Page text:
Personal Mufti

I went to a lecture by Nasr abu Zayd this evening, which was pretty interesting.  Nasr abu Zayd is an Egyptian academic who wrote a book about the Qur’an 20 years ago that was pretty controversial.  The government then declared him an apostate (sigh) and they wanted to force his wife to divorce him since he was “no longer a Muslim”.  Because of that he decided to move to Holland, where he still lives today.

The lecture was interesting.  His main point is that we can’t understand the Qur’an without looking at the context, especially asbab al-nuzul (occasions of revelation).  He also spoke a lot about the verse that says men can beat their wives.  He points out that since the beginning of Islam, interpreters have been trying to reconcile this verse with the ethics in the Qur’an.  So even they saw a contradiction.  He argues that the early interpreters virtually abrogated the verse by saying things like “beat lightly” or “don’t beat”.  He also pointed out that the Prophet never raised his voice to any of his wives, let alone beat any of them.  So we can either follow the example of the Prophet or the literal meaning of that isolated verse.

He also pointed out that scriptures survive because they are ambiguous.  The Qur’an was clear to the people who received it, but with distance a space is created within which we can understand Islam according to our own needs and context.

What I really liked about the lecture was how he said that the problem with Muslims today is that everyone needs a mufti.  No one is willing to make decisions themselves anymore: we all need to be spoon-fed simple answers by self-appointed “experts”.  I find this SO true.  Muslims are terrified of thinking, questioning, understanding.  We all want a simple answer from an “authority”. Someone asked why the Salafi muftis were doing so well, and Zayd said it is because they give very simple answers.  He said this is not possible, since Islam is complicated.  You need to understand the context, the culture, the political scene, etc.

Has anyone heard of him? What do you think of his ideas?

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11 thoughts on “Personal Mufti

  1. I’ve never heard of him, but agree with what he said as was relayed in your post. I especially agree with the statement about Salafi scholars and “simple” answers. I so prefer my answers to be complex and thought provoking…

  2. “So we can either follow the example of the Prophet or the literal meaning of that isolated verse.”

    Well I definitely agree with that 🙂 There are strong hadiths that say Muhammad lived the Qur’an so if he didn’t do that, then how could he have lived it?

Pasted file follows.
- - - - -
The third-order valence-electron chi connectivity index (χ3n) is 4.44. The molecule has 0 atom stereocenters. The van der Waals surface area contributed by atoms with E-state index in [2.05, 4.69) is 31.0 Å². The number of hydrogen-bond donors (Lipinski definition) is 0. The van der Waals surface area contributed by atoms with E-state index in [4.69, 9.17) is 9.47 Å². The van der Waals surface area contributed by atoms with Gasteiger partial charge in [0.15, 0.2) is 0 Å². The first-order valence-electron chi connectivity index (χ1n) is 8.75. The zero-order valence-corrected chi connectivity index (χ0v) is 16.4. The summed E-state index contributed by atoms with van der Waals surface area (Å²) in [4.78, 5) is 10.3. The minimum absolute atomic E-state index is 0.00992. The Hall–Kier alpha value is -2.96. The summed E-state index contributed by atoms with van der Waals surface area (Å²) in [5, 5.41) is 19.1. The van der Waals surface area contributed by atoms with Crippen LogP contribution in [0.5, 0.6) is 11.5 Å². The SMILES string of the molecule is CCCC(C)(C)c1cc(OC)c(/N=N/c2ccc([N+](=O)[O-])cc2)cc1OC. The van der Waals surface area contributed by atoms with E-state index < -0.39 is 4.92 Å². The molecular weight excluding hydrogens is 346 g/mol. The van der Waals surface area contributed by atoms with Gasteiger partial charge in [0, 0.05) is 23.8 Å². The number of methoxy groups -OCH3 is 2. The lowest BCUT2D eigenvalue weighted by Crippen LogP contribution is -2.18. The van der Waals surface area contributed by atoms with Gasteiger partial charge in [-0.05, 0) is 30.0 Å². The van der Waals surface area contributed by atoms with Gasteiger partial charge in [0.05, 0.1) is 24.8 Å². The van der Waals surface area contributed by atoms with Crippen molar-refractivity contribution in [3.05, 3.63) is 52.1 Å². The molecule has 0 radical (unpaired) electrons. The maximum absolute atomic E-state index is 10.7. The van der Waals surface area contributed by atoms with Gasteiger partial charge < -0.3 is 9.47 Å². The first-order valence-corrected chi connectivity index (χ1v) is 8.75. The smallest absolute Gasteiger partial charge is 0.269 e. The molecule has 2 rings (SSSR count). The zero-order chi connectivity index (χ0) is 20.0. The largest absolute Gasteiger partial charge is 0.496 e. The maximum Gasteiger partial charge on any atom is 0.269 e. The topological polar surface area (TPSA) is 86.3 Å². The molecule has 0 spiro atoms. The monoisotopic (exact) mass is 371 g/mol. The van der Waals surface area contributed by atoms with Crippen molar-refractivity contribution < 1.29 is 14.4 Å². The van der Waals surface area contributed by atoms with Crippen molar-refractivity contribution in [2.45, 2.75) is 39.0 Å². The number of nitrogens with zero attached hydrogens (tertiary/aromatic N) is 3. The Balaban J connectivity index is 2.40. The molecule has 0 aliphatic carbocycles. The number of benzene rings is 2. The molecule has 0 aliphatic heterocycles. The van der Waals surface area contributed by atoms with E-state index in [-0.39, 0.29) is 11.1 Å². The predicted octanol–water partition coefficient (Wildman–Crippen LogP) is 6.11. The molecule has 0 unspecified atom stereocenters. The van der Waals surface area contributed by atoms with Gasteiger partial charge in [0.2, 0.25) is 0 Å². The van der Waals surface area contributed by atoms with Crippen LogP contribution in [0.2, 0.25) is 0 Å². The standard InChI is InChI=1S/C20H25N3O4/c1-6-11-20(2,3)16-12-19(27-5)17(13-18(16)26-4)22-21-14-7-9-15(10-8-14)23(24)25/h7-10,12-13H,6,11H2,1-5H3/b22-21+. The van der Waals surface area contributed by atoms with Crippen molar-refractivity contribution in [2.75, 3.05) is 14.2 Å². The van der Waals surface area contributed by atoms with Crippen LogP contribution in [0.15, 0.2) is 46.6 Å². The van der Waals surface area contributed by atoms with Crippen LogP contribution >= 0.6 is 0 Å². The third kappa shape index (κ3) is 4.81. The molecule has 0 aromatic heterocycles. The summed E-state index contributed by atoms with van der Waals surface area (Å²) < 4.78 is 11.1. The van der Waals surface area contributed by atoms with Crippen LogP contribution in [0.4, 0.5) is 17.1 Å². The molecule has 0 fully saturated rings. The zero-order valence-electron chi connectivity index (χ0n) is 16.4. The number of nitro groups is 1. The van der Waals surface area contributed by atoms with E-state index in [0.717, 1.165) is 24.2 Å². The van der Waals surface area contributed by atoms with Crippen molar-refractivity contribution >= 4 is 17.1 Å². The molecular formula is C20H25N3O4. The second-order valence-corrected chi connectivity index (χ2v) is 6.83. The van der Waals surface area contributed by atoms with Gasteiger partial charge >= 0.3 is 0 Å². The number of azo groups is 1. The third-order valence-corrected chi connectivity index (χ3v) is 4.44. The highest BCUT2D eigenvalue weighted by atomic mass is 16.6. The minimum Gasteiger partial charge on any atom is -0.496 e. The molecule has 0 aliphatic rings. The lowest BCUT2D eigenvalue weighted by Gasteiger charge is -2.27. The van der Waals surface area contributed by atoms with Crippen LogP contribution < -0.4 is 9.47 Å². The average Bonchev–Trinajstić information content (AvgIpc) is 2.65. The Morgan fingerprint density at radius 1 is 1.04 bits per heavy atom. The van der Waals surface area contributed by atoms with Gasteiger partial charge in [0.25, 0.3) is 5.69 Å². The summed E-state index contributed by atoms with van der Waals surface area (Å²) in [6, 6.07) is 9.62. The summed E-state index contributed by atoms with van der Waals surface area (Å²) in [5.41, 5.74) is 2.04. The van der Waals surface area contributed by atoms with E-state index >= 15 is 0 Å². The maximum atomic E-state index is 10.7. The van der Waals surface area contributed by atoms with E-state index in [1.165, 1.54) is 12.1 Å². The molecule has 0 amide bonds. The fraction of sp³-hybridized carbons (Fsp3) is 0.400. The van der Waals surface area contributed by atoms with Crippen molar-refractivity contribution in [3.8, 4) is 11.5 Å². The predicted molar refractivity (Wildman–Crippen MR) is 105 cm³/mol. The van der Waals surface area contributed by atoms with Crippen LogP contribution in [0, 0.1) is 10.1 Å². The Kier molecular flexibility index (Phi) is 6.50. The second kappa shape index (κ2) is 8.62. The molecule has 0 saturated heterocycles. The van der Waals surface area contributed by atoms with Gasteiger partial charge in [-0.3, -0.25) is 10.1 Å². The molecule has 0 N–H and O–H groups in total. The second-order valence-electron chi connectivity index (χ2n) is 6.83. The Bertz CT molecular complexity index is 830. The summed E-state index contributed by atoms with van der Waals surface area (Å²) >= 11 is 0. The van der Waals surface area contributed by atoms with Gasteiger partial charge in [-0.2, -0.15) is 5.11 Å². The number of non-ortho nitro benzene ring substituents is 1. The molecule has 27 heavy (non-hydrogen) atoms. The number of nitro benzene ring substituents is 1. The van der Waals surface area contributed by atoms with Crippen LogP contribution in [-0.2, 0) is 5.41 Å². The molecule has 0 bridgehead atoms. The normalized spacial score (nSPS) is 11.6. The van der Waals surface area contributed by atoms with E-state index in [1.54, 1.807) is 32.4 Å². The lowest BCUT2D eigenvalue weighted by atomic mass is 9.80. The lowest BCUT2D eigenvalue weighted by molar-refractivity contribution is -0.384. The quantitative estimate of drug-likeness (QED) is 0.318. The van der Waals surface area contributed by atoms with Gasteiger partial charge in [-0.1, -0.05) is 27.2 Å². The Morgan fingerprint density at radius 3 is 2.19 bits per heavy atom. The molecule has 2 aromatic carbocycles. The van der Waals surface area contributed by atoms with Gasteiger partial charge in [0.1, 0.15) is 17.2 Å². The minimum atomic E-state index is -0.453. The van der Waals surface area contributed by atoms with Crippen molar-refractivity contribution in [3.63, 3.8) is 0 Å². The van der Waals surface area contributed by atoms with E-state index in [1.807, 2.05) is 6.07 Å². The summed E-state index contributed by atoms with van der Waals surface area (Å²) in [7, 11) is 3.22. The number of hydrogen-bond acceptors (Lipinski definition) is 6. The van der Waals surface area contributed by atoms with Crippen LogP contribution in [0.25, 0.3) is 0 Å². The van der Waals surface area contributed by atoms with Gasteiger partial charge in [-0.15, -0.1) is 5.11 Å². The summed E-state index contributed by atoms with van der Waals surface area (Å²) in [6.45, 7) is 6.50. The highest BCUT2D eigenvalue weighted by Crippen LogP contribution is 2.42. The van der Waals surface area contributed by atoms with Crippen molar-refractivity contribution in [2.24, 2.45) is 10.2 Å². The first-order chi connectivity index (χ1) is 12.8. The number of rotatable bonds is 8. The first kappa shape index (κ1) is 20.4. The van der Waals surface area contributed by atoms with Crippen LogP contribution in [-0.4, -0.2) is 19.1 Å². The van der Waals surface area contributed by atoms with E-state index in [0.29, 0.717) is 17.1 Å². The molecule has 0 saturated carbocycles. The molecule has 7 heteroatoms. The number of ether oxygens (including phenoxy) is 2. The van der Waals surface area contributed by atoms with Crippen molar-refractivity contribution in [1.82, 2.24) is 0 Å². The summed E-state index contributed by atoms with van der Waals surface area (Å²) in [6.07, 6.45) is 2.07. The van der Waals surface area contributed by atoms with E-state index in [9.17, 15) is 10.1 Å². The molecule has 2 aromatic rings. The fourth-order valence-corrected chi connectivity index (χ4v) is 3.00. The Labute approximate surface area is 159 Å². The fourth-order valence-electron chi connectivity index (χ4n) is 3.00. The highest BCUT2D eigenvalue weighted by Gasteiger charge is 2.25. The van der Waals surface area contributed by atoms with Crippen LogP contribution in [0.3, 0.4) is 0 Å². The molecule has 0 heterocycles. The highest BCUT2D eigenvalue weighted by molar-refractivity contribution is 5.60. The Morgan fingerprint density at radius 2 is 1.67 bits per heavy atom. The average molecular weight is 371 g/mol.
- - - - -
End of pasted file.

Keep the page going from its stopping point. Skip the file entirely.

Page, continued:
Anyway yes I like what you have shown here from him. I don’t understand how he could’ve been thought of as an apostate though? But then I’m only going off what you’ve written here. It seems to me that he’s just like us who comment on this blog, albeit a bit more educated lol.

    • I don’t really understand why he was controversial either, or at least I didn’t find out why from the lecture.

      I found this: “Dr Zaid argued that “the Koran is a literary text, and the only way to understand, explain, and analyze it is through a literary approach”. Dr Zaid remained in Egypt for some time in order to contest the charges of apostasy, but he later moved to the Netherlands, with his wife, in the face of continuing threats to his safety.”

      “It seems to me that he’s just like us who comment on this blog, albeit a bit more educated lol.”

      LOL

  3. “No one is willing to make decisions themselves anymore: we all need to be spoon-fed simple answers by self-appointed “experts”. ”

    Complete agreement!
    Or they just brush aside any other opinion by saying that no one is as learned enough as a scholar, so we can’t ‘possibly’ think or make decisions on our own.

    And that’s interesting about the ‘wife beating’ verse, because in Laleh Bakhtiar’s translation of the Qur’an, she translates it as ‘to go away’. She talks about lengthly in the preface of translation.
    http://www.sublimequran.org/ (in case you wanted to so, or if you already know 🙂 )

  4. I’m wondering if he was considered an apostate because of: “He also pointed out that scriptures survive because they are ambiguous. ”

    To me, that sounds logical … but I can see why that might be a problem for some. I wonder if the label of ‘apostate’ is slapped on those that have a view different from the majority or those in power?

    “Muslims are terrified of thinking, questioning, understanding. ”
    Yes, totally agree! (of course this is a general statement, doesn’t apply to everyone but to many I’ve seen).

  5. He really looks Egyptian. He looks a lot like my husband’s father! And what he is saying makes a lot of sense. I love open views in Islam and I cannot stand the idea of only trusting one source! For me, Islam is so open and there are so many possibilities. Islam is truth and Islam is life. God will take every little thing in consideration when making His judgement on a person… even things the person herself doesn’t know! So it is beyond me how people can so confidently say that God disapproves of such and such thing.

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